By Ben Konuch
“Greatness From Small Beginnings. That’s You And Me.”
The Uncharted video game franchise started back in 2007 with the release of Uncharted: Drake’s Fortune, a fun, Tomb Raider-esque adventure game that sold well despite not achieving any great awards. That would change with 2009’s Uncharted 2: Among Thieves, which became one of the best games of its era and won countless awards. It spawned two more sequels, a spinoff game, and worldwide love for its iconic lead characters Nathan Drake and Victor “Sully” Sullivan.
From as early as 2008, the possibility of an Uncharted film was in the works, but after a complicated history of directors coming and going, the likelihood of actually seeing Nathan Drake on the big screen looked unlikely. However, 14 years later, Ruben Fleischer, the director of “Zombieland” and “Venom”, has brought us an “Uncharted” film starring Tom Holland as Nathan Drake and Mark Wahlberg as Sully. While the film doesn’t reinvent the adventure genre by any means, it’s still an enjoyable and solid entry to its genre – even if it does fall a little short of the games it’s adapted from.
The film follows Nathan Drake, a history enthusiast currently working as a bartender who makes ends meet by stealing from his rich patrons. When prickly veteran treasure hunter Victor Sullivan approaches him with the score of a lifetime, the lost treasure of Ferdinand Magellan, it isn’t only the promise of treasure that brings Drake on board but the chance to finally find out what happened to his brother Sam. Drake’s adventure spans multiple continents and involves a vengeful crime boss (played by Antonio Banderas), old enemies of Sully’s, and new friends along with new betrayals.
Nathan Drake and Sully from Uncharted 4: A Thief’s End versus their live action counterparts in “Uncharted”.
“Uncharted” is less of an adaptation of a specific game’s story, and more of a prequel side story that takes place before the games, even though one action scene is lifted straight from the third game and put in here. In other words, this is a young Nathan Drake we haven’t seen before, and one that both longtime Uncharted fans and newcomers alike can appreciate and enjoy, with a story that does a great job at introducing these characters and their world of treasure-hunting. Tom Holland did a great job at portraying this naturally charismatic, yet slightly-unsure-of-himself version of Drake, even though elements of other roles of Holland’s do bleed through. If you’ve seen the new “Spiderman” movies, Nathan Drake is still going to feel very much like Peter Parker, for better or for worse.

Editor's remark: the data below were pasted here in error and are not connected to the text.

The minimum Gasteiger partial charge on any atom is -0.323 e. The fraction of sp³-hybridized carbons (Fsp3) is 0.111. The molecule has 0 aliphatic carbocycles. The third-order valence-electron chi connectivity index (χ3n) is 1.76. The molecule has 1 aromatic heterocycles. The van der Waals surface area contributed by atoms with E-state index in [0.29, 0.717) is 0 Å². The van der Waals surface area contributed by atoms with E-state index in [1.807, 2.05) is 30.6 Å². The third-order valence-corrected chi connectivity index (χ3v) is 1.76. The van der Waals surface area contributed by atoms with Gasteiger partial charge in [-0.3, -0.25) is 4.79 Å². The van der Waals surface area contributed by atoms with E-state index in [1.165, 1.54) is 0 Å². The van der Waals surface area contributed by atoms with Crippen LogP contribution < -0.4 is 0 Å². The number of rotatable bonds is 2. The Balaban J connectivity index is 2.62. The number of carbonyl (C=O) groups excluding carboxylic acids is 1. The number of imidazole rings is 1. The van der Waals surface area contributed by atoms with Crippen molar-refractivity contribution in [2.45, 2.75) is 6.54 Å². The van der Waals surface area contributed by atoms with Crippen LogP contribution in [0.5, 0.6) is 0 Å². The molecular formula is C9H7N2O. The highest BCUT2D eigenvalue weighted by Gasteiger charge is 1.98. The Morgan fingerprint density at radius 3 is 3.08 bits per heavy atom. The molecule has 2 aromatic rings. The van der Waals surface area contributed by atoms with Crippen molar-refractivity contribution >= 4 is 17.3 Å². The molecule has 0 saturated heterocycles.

While a bit of a distraction at times, this wasn’t enough of a flaw to derail my excitement while watching the film. “Uncharted” may be many things, but boring is not one of them. It’s a good,. old-fashioned type of fun that echoes the spirit of “Indiana Jones” while being a little more “National Treasure” at times, taking place mostly in intricately trapped catacombs underneath iconic European cities instead of the exotic reaches of jungles (although there is a bit of that in the film’s final act). Seeing Drake and Sully solve ancient puzzles and crack jokes, aided by the beautiful and mysterious Chloe Fraser (played here by the painfully-underrated Sophia Ali), is just clean, good fun. While the plot may not be award-winning by any means, the chemistry between the three main cast members is wonderful to watch and feels incredibly natural. These actors definitely look as if they’re having fun in this film, which helps the audience have fun in return.
Holland and Ali, especially in the last act of the film, truly capture the energy of their characters from the games
While there have been many nitpicks from fans of the games, such as how Sully here doesn’t have his iconic mustache or how Drake is so much younger or that a specific actor wasn’t cast in the role that the fandom had decided they should play, these are all mostly nitpicks. Most of the casting “issues” are easily dismissed due to the fact that this movie is an origin story of sorts for Drake, Frazer, and Sully alike. However, one genuine complaint I did have with the movie is that there is a bit of a lack of action. There are action-packed scenes, sure, but most of them involve chases, parkouring, or big action set pieces such as surviving falling out of a plane. Nathan Drake isn’t exactly intentional in the action packed scenes he’s in, but in the games, a key component to Drake’s character is that he’s as good with a gun as he is with a treasure map. It isn’t a huge problem and it is something the film remedies very late into its runtime, but it would be an aspect I would very much like to see improved on in the future. Nathan Drake should head into some of his fights instead of just being dragged into all of them.
In conclusion, “Uncharted” is a fun, adventurous ride of treasure hunting, comedic characters, and wonderfully grand and over-the-top action sequences. While there is grounds for improval, especially in terms of becoming more accurate and representative of its source material, I found “Uncharted” to be quite a lot of fun, especially compared to other video game adaptations. With the way the after credits scene seemingly sets the stage for a more traditional adaptation of the story of the first game, I can’t wait to see where this franchise heads next.
I give “Uncharted” a 7.5/10.
‘Uncharted’ is currently playing in theaters.
Ben Konuch is a freshman strategic communications student and an A&E writer for Cedars. He enjoys getting sucked into good stories, playing video games and failing horribly at wallyball with his friends.